In its moral crusade to the UN Security Council, Sweden, struck dubious deals with a number of smaller nations, which Stockholm itself classed as "authoritarian," which is utterly unbecoming of a nation with an emphasis on human rights and may prove injurious to Sweden's international reputation.
Among other things, Sweden struck a quid-pro-quo deal with Ethiopia to ensure a voice switching in Stockholm's favor, the Swedish tabloid newspaper Aftonbladet reported. According to the newspaper, Ethiopian Prime Minister Hailemariam Desalegn pledged support to Sweden in exchange for Sweden's backing to obtain a top job at the United Nations, such as UNESCO Director General. A new Director General will be elected next year, with Sweden possibly influencing the election in the capacity of a board member at both the Security Council and UNESCO.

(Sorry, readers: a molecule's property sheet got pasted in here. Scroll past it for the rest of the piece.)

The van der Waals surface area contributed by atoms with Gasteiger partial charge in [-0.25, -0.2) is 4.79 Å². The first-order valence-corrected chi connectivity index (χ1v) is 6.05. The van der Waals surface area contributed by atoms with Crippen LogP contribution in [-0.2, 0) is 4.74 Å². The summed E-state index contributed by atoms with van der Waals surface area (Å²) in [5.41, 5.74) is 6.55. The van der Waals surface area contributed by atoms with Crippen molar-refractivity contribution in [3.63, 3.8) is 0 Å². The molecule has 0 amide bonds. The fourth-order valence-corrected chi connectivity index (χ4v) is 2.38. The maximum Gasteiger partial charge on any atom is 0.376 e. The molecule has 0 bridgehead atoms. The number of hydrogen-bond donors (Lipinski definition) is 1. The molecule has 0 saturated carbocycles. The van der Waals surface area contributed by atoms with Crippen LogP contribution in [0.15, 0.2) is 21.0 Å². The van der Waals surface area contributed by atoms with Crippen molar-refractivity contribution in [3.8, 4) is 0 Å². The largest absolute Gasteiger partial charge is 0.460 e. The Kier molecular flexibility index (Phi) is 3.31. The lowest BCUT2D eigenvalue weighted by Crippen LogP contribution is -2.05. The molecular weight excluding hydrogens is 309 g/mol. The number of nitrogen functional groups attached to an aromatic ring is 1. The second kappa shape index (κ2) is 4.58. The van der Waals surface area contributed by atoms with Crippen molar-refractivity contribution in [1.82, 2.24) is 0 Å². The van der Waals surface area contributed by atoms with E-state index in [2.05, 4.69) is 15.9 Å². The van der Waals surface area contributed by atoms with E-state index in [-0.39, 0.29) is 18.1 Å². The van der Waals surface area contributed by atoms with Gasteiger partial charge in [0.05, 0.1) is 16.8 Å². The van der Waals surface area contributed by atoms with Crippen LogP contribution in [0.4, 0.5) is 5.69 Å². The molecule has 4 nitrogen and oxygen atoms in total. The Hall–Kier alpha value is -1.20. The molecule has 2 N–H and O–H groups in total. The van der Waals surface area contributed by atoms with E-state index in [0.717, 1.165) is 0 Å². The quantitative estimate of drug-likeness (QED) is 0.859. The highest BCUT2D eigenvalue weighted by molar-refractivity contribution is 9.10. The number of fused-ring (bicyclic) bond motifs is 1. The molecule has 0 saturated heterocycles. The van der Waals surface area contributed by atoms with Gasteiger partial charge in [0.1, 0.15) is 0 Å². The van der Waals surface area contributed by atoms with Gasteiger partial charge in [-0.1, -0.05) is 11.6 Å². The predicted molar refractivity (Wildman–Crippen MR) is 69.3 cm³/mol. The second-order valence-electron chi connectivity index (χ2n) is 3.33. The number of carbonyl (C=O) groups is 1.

Swedish daily Dagens Nyheter previously revealed that Swedish Cabinet Secretary Annika Söder visited Zimbabwe during the campaign. Currently, the EU maintains sanctions against the African country due to allegations against President Mugabe of repeated violations of human rights. Additionally, Saudi Arabia, the very same country which Swedish Foreign Minister Margot Wallström called "medieval" for flogging bloggers for dissenting opinions and oppressing women, was the focus of the Swedish campaign.Dagens Nyheter, the ambassadors mostly represented "poor island nations" and "developing third world countries."
With climate change used as a pretext, the UN ambassadors were invited to a free trip to Sweden.
Founded in 1962, after Swedish FN Secretary General Dag Hammarskjöld's death in a plane crash in 1961, the Dag Hammarskjöld Foundation is strongly linked to the Swedish government. In 2014, DHF applied for a 14 million SEK grant from the Swedish Foreign Ministry to "create better living conditions for people living in poverty and oppression."